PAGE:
ArtsAutosBooksBusinessEducationEntertainmentFamilyFashionFoodGamesGenderHealthHolidaysHomeHubPagesPersonal FinancePetsPoliticsReligionSportsTechnologyTravel

Can Feral/Alley Cats Get Too Old To Make Good House Pets?

Updated on November 29, 2007
Although miracles can happen, any completely wild cat over the age of five will not be able to adapt to living indoors.
Although miracles can happen, any completely wild cat over the age of five will not be able to adapt to living indoors.

Cats are incredibly adaptable creatures. They learn mainly in their younger years, before they are set in their ways. Sadly, many are abandoned every day through no fault of their own. Some are born to feral parents and know no other way to live.

Perhaps there is a stray (or feral) cat that you are thinking of adopting. If the cat is over five years old AND acts completely wild, avoiding all human contact, then the chances of being able to make a decent pet of the cat are very slim. They are better off being trapped, neutered and released back into the only life they have ever known.

How Wild Is That Cat?

Many feral or stray cats were raised as pets in homes with people and were simply abandoned. These cats, no matter what their age, WILL make good pets, because they have already learned that living indoors with humans can often be a good thing. These are the cats who walk right up to you, or will walk up to you given a few days or weeks of seeing you regularly.

These cats might act frightened, since they may have been abused, but they will also be openly curious about you, following you, maybe even begging food from you and rolling in the ground in front of you. They may let you pet them, but run of like a bolt of lightning when you try to pick them up.

A stray cat that acts like this can adjust to living indoors.

But if the stray runs from all people, will only eat any offered food when all people are gone and are over five years old, the chances are huge that moving indoors will terrify them. Cats can get phobias. It seems cats who have spent all of their lives outside under a big sky for five or more years are terrified of small confined spaces.

If You Want To Adopt Them Anyway

If you want to adopt this wild feral cat anyway, all power to you. Don't expect the cat to ever get affectionate with you or jump in your lap. They may spend months cowering behind the couch. They also will find it difficult (but not impossible) to learn to use a litter box. Here is a list of websites to help with some specific problems, but keep in mind they are mostly geared for cats under five years old.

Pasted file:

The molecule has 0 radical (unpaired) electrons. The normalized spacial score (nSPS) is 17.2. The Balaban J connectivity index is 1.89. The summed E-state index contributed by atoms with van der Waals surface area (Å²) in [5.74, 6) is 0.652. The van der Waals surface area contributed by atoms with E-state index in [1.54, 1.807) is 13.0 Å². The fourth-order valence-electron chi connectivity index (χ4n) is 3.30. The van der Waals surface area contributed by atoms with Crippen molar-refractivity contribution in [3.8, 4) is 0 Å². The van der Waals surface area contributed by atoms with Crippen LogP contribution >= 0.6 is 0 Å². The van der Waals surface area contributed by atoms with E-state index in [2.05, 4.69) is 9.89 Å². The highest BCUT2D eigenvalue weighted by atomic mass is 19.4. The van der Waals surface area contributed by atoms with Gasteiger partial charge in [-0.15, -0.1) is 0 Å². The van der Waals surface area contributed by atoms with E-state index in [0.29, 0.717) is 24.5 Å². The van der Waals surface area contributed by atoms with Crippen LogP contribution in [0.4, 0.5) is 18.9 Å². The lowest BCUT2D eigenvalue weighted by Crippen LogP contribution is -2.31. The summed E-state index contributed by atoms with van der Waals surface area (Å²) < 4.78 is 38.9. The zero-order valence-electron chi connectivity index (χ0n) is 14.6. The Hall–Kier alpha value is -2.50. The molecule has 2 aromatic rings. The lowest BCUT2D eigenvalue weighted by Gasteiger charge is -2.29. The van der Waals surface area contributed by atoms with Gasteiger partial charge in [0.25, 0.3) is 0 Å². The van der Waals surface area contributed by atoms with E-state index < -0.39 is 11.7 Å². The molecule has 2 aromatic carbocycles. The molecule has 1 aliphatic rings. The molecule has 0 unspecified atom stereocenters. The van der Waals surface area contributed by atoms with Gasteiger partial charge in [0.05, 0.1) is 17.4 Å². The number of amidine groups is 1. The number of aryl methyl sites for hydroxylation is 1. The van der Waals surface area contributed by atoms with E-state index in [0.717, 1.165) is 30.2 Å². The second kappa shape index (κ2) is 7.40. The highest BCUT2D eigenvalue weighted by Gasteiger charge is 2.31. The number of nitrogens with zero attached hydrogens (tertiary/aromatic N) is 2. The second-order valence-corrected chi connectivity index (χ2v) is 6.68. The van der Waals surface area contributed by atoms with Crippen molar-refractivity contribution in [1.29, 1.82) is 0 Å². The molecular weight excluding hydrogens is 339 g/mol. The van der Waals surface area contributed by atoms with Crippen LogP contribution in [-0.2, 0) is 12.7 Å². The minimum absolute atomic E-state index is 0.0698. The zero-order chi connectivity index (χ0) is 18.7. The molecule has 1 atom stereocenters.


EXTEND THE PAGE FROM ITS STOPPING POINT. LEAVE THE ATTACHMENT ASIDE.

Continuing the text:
If you are willing to put up with a cat like this, then go for bringing the cat in. Know that the cat will eventually have to go to the vet and get shots. If you already have cats, DO NOT bring in an older completely wild stray. They could be carrying illnesses like feline lukemia (FeLV) that are very contageous to your cats (but not to you).

If the cat goes into a panic attack (screaming, refusing to eat or drink, perpetual hiding, shaking, fainting) that lasts for two weeks, it's just not meant to be. It's kinder to let the cat go back outside rather than force the cat to stay in a place that clearly terrifies the cat.


Submit a Comment
New comments are not being accepted on this article at this time.

  • Michele Engholm profile image

    Michele Engholm 9 years ago from Hutchinson

    Rena, I always love your hubs. We have always fed the stray cats. Some have successfully become members of my family, some we have just loved from afar. You are right, the younger they are the better the chances you have. Great hub!

  • RenaSherwood profile image

    RenaSherwood 9 years ago

    Aw, you make me blush :-)

  • 2besure profile image

    Pamela Lipscomb 7 years ago from Charlotte, North Carolina

    I had a feral cat that I took in. I even managed to trap him to get him spayed. He ate and slept with us when he wanted,but when he wanted to go we let him out.

    You could not pet him or pick him up, unless you wanted a scratch. We loved and accepted him on his terms, until one day he didn't come back.

  • profile image

    James H. 6 years ago

    Thanks for the info. I have a new friend hanging around who is sort of friendly and is exhibiting all the behaviors you have listed. I think he or she is about 3 or 4 years old and will eat from my hand. We'll see how it goes.

  • profile image

    louise 5 years ago

    i found a litter of feral one month old kittens, their mother had been killed and i kept the two boys and had them fixed at six months. they are the most devoted and loving cats ever. now at three years one of the boys has started spraying. he made no attempt to spray till a couple of weeks ago. he cheek marked everything and once he descovered how to spray he is spraying regularly. unfornunatly, we cannot have the house smelling like cat pee. we have to have him put down, which breaks my heart, i have never shed so many tears. i love this cat dearly, but can't live with the spraying. since he has never been outside, he dosn't know anything about killing mice or taking care of himself.